Too much attention is given to Olympic sports and not enough to fitness, says Hilary Mason, who wants to introduce a physical hour
Although they are generally referred to in the same sentence, PE and sport are not the same thing at all. PE is what teachers are expected to deliver in schools. The subject is vast - and quite intimidating for many non-specialist teachers, encompassing as it does gymnastics, dance, games, athletics, swimming and outdoor and adventure activities. And that's just the physical curriculum. PE also has elements of science, ICT, health and fitness, team building, PSHE, problem solving and thinking.
Contrary to popular belief, PE is also a tough subject in which to gain an A grade at GCSE and A-level, and teachers therefore need all the help they can get to teach this subject well.
Sport, on the other hand, is about just that - sport. It is about learning how to play a particular game or event, through the acquisition of sport-specific skills. Sport is also the route to Olympic medals, premierships and world cups.
While PE is managed by schools, sport is presided over at a national level by governing bodies and sports associations, and performed by local clubs.
Clubs need a constant supply of fresh, young talent and schools are the obvious places to look. It is therefore in the best interests of sports clubs to work closely with teachers.
Many already do and there are lots of excellent examples of school, club and community links. But the current vision is limited. It is all right for clubs to offer coaching in schools but, by definition, the sessions are about teaching the skills needed for particular sports - football, rugby, tennis and so on - and the ultimate aim of the club remains that of spotting and poaching talented players.
At the end of last year, Sport England (the organisation responsible for distributing National Lottery money to sport in this country) and UK Sport (charged with taking care of our elite sports performers) each announced their top 10 priority sports. Described by Patrick Carter, chairman of Sport England, as the sports "considered most important by the nation", these will receive the lion's share of pound;104m earmarked for sport.
leaving 20 per cent (pound;26m) for the remaining sports.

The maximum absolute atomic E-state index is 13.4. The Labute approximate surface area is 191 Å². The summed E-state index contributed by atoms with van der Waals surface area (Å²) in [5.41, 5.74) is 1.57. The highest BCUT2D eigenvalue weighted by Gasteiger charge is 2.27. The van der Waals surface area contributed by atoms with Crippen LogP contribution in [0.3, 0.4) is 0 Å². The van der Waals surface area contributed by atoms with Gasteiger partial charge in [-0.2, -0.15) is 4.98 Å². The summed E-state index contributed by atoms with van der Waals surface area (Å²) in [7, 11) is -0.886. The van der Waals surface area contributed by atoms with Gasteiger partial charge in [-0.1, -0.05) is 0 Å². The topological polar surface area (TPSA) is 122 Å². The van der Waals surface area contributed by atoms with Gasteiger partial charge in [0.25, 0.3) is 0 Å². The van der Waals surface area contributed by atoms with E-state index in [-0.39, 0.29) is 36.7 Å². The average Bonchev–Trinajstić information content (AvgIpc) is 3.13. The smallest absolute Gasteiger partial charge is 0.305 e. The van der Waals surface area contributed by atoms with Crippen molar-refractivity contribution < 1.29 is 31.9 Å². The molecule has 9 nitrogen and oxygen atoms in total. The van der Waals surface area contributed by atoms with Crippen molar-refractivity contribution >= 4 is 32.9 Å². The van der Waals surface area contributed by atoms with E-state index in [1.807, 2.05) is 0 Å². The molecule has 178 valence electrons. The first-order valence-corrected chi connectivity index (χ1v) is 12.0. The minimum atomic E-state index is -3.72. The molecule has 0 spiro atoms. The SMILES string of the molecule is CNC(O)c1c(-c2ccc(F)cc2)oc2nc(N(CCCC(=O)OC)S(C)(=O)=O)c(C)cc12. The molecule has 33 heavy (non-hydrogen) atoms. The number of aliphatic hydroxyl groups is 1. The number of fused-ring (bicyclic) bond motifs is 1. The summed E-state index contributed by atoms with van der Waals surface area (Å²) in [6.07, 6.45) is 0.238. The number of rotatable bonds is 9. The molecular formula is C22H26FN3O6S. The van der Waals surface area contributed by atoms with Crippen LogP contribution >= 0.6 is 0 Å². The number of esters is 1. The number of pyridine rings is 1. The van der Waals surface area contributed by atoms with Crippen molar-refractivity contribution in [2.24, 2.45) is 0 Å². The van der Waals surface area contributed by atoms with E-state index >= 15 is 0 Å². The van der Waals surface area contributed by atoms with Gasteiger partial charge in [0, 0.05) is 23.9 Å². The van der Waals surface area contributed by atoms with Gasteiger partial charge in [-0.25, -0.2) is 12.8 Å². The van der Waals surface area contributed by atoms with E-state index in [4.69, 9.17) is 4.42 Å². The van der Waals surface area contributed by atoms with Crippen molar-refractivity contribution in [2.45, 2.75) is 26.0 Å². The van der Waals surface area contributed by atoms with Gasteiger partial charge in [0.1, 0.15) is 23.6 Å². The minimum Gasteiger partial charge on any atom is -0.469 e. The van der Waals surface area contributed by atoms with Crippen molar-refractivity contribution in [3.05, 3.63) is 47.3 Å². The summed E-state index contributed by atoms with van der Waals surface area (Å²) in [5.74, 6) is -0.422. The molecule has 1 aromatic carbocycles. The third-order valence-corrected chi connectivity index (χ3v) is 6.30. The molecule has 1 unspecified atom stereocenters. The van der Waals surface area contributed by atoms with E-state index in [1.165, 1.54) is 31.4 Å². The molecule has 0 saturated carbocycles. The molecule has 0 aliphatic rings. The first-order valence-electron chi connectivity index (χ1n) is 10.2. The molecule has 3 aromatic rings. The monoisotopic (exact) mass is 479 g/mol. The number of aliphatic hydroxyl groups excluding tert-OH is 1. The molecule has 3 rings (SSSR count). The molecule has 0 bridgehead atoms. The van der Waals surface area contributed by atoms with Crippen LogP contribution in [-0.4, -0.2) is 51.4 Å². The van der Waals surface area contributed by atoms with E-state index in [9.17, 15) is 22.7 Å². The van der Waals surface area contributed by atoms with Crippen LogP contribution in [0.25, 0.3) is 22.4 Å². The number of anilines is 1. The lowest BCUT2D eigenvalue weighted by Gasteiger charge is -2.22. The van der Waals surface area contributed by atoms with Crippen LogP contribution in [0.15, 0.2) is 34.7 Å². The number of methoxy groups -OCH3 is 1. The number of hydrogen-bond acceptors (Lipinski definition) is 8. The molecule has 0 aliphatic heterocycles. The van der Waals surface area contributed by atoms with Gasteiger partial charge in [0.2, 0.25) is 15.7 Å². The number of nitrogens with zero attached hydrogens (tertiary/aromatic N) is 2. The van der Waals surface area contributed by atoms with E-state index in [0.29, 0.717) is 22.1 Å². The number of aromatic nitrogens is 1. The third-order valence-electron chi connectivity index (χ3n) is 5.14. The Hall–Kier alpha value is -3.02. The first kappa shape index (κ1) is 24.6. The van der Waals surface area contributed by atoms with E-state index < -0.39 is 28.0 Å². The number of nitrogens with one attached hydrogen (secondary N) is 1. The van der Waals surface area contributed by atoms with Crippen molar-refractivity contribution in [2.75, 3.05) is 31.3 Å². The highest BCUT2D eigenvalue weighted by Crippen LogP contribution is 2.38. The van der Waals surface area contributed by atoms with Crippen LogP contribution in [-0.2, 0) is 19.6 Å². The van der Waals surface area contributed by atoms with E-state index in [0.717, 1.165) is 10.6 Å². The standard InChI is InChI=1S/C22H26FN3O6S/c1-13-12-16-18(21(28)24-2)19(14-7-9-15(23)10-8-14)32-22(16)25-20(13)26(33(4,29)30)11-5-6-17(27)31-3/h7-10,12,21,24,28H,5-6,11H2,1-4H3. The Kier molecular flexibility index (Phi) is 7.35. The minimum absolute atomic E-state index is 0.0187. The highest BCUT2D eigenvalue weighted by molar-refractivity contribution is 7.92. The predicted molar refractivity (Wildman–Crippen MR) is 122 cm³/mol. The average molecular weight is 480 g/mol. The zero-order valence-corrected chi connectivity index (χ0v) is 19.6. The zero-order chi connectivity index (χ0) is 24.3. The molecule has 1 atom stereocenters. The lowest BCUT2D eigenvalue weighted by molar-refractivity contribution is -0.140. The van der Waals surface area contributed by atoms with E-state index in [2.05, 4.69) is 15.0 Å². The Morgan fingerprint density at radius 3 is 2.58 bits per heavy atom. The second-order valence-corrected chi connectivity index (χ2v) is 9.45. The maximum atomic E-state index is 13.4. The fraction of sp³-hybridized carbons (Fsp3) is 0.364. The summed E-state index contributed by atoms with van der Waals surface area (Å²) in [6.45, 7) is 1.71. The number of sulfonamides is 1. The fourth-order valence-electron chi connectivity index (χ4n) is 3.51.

Those left over, described as "developing sports", are those that, in surveys, many young people say they most want to take part in. They include activities such as aerobics, basketball, street dance, roller-hockey and trampolining. A glance at the 20 most popular choices shows that they represent England's best chances of winning Olympic medals, and in the last two Olympic Games, 50 per cent of them did win medals.
At a time when we can no longer ignore the huge rise in obesity, this emphasis on funding the elite sports seems misguided. This Government, unlike previous ones, has understood the importance of PE, has introduced a strategy to raise standards and has given extra funding.
The target is to provide 75 per cent of all schoolchildren with at least two hours of PE a week. These two hours can be in curriculum time or in out-of-hours clubs and programmes. It is a nod in the right direction but, as a target, it is not reaching far enough.
In reality, schools will offer perhaps one hour a week of timetabled PE and the remainder through voluntary after-school clubs - nowhere near enough physical activity for young bodies to stay healthy.
To make a real difference, pupils need an hour a day every day. At the risk of receiving irate letters from outraged teachers, I would like to suggest that it is time for the Government to introduce a compulsory physical hour into schools - even if this means extending the school day.
We have a literacy and numeracy hour in primary schools, so why not take children's health as seriously as their reading, writing and numeracy? As Roger Millward, chief executive of the Swimming Teacher's Association, once said to me in an interview, "What good is the literacy hour if you're dead?"
How would I expect schools to manage the physical hour? That's where sports associations and clubs must come in. The challenge is to develop school-club programmes that teach all-round PE skills, not just sport-specific ones. The priority has to be to keep young people active.
First, the governing bodies have to learn the language of education, especially physical education. I don't see this happening at the moment.
While money is given for Olympic and elite performance, the clubs that nurture the medal winners of the future are forced to search for gifted players. What about all the rest? What about all those young people who know they will never make it into a team, let alone on to the Olympic podium - the very ones who urgently need to get off the couch?
It's all a question of priorities. Is it medals we are after, or a healthy population? We should be able to achieve both, but first, as in Australia, we have to make PE a core, compulsory subject that is taken as seriously as reading, writing and ICT.
Hilary Mason is editor of Sportsteacher magazinewww.sportsteacher.co.uk